Category Archives: Psoriasis Blog



A blog about psoriasis.

Please read the disclaimer for what this is and isn’t, if you haven’t already.

I Have This Thing …

I have recently come out of hospital. Actually, it was the first time I have been in one overnight. Whilst I have lived with this thing since I was about eleven, and whilst it has often broken out quite spectacularly and certainly caused me upset, physical pain and impairment, this latest occasion, but eight weeks ago, was the worst I can remember.

Maybe it was because I had been doing so well. I have an excellent consultant and am a regular outpatient of a Centre Of Excellence for the study and treatment of psoriasis. Thanks to the kind cajoling of my wife, I have timetabled regular treatment around my itinerant lifestyle. For too long I had simply lived with it: lived with large red patches on either side of my nose, with leaving a dusty layer of powdery skin imprinted on anything I sat or lay on, or looked in the mirror with a resigned sense of shame and self-pity. So a couple of years ago I went on the offensive, and have been given excellent care and, more importantly, time to ask questions and be appraised of the nature of the disease and the treatment I have been given. Prior to then, I had tried various herbs, needles and unguents, which, like my current regime, will be given plenty of coverage in future instalments of this blog.

This is what I was like when I came out of hospital. Those aren't my shoes.

One Tuesday morning, I went to see my consultant and as she perused my unusually smooth outer shell (knees and ankles excepted) she was pleased. I like it when my consultant is pleased, especially as I credited myself with the progress I had made: maybe I had thought positively, or was looking after myself, or had swallowed my medication in an especially effective manner. Consultants are clever people and I felt like I had handed some genius professor a splendid piece of homework when actually all I’d done was take off my shirt and trousers. Her verdict:  I was to go outside and not come back for quite some time … three months.

Extraordinary. I had been coming in pretty much every month since I had first thrown myself upon her mercy. I had remembered saying to the doctor who assessed me on my initial visit that it wasn’t “looking that great today”. When she examined me she gave me the impression that I was somewhat underestimating the severity of my condition. Either that or she just thought I had an especially horrible body irrespective of the flaky blight that covered about 65% of it. But that was then, this was “come back in three months, you’re doing very well, have a star on the blackboard and a flump.” OK, not those last two, but I bet the NHS would have a higher approval rating if they introduced a flump-based reward system for good health.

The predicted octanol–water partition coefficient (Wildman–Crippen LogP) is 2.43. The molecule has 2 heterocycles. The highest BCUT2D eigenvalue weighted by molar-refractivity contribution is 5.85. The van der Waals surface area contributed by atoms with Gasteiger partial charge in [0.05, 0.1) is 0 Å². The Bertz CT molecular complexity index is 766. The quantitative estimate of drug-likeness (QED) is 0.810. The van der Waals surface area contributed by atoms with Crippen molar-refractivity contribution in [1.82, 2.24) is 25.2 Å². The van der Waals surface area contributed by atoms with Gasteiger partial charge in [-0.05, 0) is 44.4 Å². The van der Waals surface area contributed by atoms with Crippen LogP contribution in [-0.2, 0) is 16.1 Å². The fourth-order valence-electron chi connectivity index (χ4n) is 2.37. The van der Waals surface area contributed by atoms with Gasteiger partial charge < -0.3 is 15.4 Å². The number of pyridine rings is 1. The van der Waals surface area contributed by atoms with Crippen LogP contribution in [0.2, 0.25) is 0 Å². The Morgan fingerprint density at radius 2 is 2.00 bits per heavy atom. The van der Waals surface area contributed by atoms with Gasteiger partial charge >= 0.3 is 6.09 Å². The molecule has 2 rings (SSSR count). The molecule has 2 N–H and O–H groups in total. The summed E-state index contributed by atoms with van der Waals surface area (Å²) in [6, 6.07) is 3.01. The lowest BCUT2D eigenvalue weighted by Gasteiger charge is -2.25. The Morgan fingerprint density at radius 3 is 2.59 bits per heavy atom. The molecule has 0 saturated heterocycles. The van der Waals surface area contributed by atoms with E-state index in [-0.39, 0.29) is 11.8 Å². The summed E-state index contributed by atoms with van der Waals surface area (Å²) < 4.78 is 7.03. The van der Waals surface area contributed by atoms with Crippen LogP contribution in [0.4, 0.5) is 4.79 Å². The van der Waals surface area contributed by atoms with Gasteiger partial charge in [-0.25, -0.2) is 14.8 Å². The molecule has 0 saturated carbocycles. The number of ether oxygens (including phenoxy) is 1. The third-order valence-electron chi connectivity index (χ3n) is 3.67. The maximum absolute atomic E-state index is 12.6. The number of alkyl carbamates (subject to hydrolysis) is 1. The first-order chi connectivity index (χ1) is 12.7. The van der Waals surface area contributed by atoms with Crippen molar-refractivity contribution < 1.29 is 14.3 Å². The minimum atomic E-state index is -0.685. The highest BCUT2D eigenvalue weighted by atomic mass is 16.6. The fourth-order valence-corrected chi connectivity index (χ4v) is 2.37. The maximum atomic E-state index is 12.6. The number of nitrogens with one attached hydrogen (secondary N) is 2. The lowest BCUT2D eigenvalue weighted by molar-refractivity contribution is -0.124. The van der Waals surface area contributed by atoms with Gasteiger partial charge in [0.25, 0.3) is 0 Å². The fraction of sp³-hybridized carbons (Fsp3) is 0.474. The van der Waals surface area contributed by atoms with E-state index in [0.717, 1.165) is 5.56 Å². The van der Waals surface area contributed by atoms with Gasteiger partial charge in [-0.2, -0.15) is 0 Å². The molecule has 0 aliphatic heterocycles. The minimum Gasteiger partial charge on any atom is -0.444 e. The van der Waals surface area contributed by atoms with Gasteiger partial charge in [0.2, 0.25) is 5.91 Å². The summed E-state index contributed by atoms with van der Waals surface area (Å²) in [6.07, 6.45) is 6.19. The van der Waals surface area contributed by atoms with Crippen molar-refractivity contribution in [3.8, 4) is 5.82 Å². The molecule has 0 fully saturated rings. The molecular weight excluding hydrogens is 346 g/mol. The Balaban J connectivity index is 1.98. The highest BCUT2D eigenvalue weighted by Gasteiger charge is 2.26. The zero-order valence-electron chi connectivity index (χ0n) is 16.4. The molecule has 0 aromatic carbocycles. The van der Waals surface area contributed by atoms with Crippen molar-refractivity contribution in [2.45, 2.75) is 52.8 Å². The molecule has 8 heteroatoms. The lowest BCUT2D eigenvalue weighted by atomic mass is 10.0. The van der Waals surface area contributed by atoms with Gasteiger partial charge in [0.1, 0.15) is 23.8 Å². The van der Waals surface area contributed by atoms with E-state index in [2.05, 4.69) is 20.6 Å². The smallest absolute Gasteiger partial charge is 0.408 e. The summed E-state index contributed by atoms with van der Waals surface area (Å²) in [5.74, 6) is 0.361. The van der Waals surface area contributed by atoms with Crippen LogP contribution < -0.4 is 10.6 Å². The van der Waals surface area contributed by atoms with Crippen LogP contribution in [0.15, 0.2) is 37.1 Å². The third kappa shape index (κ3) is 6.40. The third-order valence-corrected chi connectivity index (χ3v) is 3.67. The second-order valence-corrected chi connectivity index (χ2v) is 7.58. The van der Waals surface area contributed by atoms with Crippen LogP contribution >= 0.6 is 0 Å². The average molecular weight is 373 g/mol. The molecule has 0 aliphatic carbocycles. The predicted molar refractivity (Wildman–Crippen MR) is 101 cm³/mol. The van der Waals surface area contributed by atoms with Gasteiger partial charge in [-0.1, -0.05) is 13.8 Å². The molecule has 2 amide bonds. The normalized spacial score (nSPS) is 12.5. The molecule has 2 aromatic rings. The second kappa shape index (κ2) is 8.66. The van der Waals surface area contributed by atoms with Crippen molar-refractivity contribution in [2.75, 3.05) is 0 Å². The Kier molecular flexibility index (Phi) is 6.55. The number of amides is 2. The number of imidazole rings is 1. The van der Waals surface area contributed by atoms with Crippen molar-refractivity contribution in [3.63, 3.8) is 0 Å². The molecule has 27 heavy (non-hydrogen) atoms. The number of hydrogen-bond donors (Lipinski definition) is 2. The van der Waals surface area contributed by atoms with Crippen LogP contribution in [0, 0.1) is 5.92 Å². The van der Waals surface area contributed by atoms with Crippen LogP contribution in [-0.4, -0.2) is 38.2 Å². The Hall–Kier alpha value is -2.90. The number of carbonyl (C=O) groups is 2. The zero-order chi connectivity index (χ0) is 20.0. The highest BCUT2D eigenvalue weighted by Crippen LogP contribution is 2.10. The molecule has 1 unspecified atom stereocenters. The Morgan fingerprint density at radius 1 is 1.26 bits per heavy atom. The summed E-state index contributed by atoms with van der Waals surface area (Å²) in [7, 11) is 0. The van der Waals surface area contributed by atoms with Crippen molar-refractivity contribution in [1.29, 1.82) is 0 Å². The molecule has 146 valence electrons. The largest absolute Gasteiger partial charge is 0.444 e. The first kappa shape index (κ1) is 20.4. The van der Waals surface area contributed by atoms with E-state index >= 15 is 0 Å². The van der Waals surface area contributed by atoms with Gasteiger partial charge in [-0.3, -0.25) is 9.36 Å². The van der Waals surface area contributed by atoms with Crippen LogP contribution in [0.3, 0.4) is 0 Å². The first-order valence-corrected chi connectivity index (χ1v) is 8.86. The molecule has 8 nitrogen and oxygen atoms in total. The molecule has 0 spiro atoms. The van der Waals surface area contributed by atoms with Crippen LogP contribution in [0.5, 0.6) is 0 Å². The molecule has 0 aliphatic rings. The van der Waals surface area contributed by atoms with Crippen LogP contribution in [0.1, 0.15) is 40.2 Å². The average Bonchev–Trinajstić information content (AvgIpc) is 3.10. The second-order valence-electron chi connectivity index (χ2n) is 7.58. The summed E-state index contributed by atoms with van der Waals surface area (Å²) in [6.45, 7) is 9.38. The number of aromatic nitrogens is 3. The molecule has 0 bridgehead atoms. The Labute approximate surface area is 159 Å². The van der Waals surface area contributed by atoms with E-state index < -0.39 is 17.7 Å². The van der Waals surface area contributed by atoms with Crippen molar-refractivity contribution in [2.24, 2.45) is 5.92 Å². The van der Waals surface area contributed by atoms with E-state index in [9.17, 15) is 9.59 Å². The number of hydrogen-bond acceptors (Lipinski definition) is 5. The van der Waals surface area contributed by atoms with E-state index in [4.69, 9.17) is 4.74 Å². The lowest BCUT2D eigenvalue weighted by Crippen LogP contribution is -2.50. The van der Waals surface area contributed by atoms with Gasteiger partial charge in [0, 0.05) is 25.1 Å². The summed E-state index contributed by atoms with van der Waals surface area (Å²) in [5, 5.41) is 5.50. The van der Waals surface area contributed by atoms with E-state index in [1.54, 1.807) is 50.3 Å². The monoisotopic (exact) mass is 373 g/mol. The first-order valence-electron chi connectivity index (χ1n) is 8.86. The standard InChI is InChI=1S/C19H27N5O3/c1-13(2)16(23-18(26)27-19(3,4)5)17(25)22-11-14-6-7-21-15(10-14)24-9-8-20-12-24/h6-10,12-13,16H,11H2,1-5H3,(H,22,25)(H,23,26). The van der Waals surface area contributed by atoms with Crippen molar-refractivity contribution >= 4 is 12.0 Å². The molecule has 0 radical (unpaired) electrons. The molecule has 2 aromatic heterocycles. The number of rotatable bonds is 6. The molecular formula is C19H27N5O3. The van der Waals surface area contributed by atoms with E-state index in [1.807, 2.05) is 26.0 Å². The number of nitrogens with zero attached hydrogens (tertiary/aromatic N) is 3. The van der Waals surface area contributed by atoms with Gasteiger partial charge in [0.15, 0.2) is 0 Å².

Anyway. I looked forward to three months of not having to pop across town before hiking all the way to Manchester, thus leaving the house at 7.30am with overnight bags and my laptop and lots of other annoying, luggable stuff, bedecked in extra layers anticipating the stiff northern inclemency but wholly unsuited to tube travel. The discomfort of psoriasis is active and palpable, and one has to consider what clothes one wears for reasons of comfort and visuals: a too dark jacket can lead those around you to think it’s snowing. The pain is a constant presence that we may become inured to, like engine noise is by slumberers under the Heathrow flight path, but it sours, distracts and tires us insidiously, and most of us resign ourselves to levels of physical and mental stress that many people would find unacceptable and probably only experience when punching the telly because Baroness Warsi is saying something thick on Question Time.